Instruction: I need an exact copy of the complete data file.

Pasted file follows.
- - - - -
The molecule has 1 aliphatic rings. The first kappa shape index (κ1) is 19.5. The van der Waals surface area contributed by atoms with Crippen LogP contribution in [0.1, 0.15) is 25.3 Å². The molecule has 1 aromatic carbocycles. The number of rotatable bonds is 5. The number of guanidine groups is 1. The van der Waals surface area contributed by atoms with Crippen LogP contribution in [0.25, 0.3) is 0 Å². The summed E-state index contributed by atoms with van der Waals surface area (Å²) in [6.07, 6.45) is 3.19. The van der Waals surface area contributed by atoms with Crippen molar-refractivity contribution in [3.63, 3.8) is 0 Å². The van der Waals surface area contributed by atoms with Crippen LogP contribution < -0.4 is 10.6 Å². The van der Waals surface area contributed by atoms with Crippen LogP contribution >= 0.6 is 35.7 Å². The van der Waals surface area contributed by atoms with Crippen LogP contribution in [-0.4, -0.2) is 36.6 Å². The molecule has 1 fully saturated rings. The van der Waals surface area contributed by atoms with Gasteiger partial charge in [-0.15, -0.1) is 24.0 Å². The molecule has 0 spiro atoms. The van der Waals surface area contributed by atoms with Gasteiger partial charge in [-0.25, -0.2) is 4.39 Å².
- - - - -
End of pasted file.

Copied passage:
The molecule has 1 aliphatic rings. The first kappa shape index (κ1) is 19.5. The van der Waals surface area contributed by atoms with Crippen LogP contribution in [0.1, 0.15) is 25.3 Å². The molecule has 1 aromatic carbocycles. The number of rotatable bonds is 5. The number of guanidine groups is 1. The van der Waals surface area contributed by atoms with Crippen LogP contribution in [0.25, 0.3) is 0 Å². The summed E-state index contributed by atoms with van der Waals surface area (Å²) in [6.07, 6.45) is 3.19. The van der Waals surface area contributed by atoms with Crippen molar-refractivity contribution in [3.63, 3.8) is 0 Å². The van der Waals surface area contributed by atoms with Crippen LogP contribution < -0.4 is 10.6 Å². The van der Waals surface area contributed by atoms with Crippen LogP contribution >= 0.6 is 35.7 Å². The van der Waals surface area contributed by atoms with Crippen LogP contribution in [-0.4, -0.2) is 36.6 Å². The molecule has 1 fully saturated rings. The van der Waals surface area contributed by atoms with Gasteiger partial charge in [-0.15, -0.1) is 24.0 Å². The molecule has 0 spiro atoms. The van der Waals surface area contributed by atoms with Gasteiger partial charge in [-0.25, -0.2) is 4.39 Å².